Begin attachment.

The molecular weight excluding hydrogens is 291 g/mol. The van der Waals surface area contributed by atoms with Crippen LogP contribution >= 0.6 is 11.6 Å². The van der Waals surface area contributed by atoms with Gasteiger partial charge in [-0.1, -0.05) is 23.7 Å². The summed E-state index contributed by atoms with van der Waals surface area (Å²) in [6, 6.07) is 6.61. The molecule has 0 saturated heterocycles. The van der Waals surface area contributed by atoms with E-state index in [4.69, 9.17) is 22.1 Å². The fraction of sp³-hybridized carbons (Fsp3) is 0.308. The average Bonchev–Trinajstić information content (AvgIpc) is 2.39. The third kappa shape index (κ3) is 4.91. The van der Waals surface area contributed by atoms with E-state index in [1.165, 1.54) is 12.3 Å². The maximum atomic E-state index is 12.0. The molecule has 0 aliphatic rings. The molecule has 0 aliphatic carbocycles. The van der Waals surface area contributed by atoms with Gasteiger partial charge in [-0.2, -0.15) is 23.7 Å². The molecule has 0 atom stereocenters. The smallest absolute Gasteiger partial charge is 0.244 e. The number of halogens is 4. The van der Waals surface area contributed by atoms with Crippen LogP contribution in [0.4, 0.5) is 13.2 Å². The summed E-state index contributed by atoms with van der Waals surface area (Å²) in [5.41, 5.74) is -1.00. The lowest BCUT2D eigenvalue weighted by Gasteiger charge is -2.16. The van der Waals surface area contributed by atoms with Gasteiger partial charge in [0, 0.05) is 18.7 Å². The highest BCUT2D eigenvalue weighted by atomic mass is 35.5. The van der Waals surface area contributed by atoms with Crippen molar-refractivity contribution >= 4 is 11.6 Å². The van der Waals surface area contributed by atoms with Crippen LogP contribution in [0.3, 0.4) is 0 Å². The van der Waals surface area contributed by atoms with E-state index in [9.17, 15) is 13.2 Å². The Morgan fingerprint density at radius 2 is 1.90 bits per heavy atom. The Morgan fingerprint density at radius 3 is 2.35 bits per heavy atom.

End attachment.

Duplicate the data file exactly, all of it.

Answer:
The molecular weight excluding hydrogens is 291 g/mol. The van der Waals surface area contributed by atoms with Crippen LogP contribution >= 0.6 is 11.6 Å². The van der Waals surface area contributed by atoms with Gasteiger partial charge in [-0.1, -0.05) is 23.7 Å². The summed E-state index contributed by atoms with van der Waals surface area (Å²) in [6, 6.07) is 6.61. The molecule has 0 saturated heterocycles. The van der Waals surface area contributed by atoms with E-state index in [4.69, 9.17) is 22.1 Å². The fraction of sp³-hybridized carbons (Fsp3) is 0.308. The average Bonchev–Trinajstić information content (AvgIpc) is 2.39. The third kappa shape index (κ3) is 4.91. The van der Waals surface area contributed by atoms with E-state index in [1.165, 1.54) is 12.3 Å². The maximum atomic E-state index is 12.0. The molecule has 0 aliphatic rings. The molecule has 0 aliphatic carbocycles. The van der Waals surface area contributed by atoms with Gasteiger partial charge in [-0.2, -0.15) is 23.7 Å². The molecule has 0 atom stereocenters. The smallest absolute Gasteiger partial charge is 0.244 e. The number of halogens is 4. The van der Waals surface area contributed by atoms with Crippen LogP contribution in [0.4, 0.5) is 13.2 Å². The summed E-state index contributed by atoms with van der Waals surface area (Å²) in [5.41, 5.74) is -1.00. The lowest BCUT2D eigenvalue weighted by Gasteiger charge is -2.16. The van der Waals surface area contributed by atoms with Gasteiger partial charge in [0, 0.05) is 18.7 Å². The highest BCUT2D eigenvalue weighted by atomic mass is 35.5. The van der Waals surface area contributed by atoms with Crippen molar-refractivity contribution >= 4 is 11.6 Å². The van der Waals surface area contributed by atoms with Crippen LogP contribution in [0.3, 0.4) is 0 Å². The van der Waals surface area contributed by atoms with E-state index in [9.17, 15) is 13.2 Å². The Morgan fingerprint density at radius 2 is 1.90 bits per heavy atom. The Morgan fingerprint density at radius 3 is 2.35 bits per heavy atom.